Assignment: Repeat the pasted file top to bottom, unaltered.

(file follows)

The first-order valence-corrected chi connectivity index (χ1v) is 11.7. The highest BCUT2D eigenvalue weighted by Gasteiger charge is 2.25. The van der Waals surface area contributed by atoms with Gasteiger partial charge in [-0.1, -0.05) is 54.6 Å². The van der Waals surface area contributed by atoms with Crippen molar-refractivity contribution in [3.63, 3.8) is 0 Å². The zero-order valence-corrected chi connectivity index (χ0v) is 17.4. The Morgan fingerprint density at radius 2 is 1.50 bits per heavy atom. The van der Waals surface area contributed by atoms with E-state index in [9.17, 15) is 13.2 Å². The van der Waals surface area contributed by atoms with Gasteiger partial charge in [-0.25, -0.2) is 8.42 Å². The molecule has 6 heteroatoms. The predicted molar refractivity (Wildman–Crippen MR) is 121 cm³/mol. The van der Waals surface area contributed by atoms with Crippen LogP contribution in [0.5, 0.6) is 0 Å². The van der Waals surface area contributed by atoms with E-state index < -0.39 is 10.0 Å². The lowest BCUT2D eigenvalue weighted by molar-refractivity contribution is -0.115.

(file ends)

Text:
The first-order valence-corrected chi connectivity index (χ1v) is 11.7. The highest BCUT2D eigenvalue weighted by Gasteiger charge is 2.25. The van der Waals surface area contributed by atoms with Gasteiger partial charge in [-0.1, -0.05) is 54.6 Å². The van der Waals surface area contributed by atoms with Crippen molar-refractivity contribution in [3.63, 3.8) is 0 Å². The zero-order valence-corrected chi connectivity index (χ0v) is 17.4. The Morgan fingerprint density at radius 2 is 1.50 bits per heavy atom. The van der Waals surface area contributed by atoms with E-state index in [9.17, 15) is 13.2 Å². The van der Waals surface area contributed by atoms with Gasteiger partial charge in [-0.25, -0.2) is 8.42 Å². The molecule has 6 heteroatoms. The predicted molar refractivity (Wildman–Crippen MR) is 121 cm³/mol. The van der Waals surface area contributed by atoms with Crippen LogP contribution in [0.5, 0.6) is 0 Å². The van der Waals surface area contributed by atoms with E-state index < -0.39 is 10.0 Å². The lowest BCUT2D eigenvalue weighted by molar-refractivity contribution is -0.115.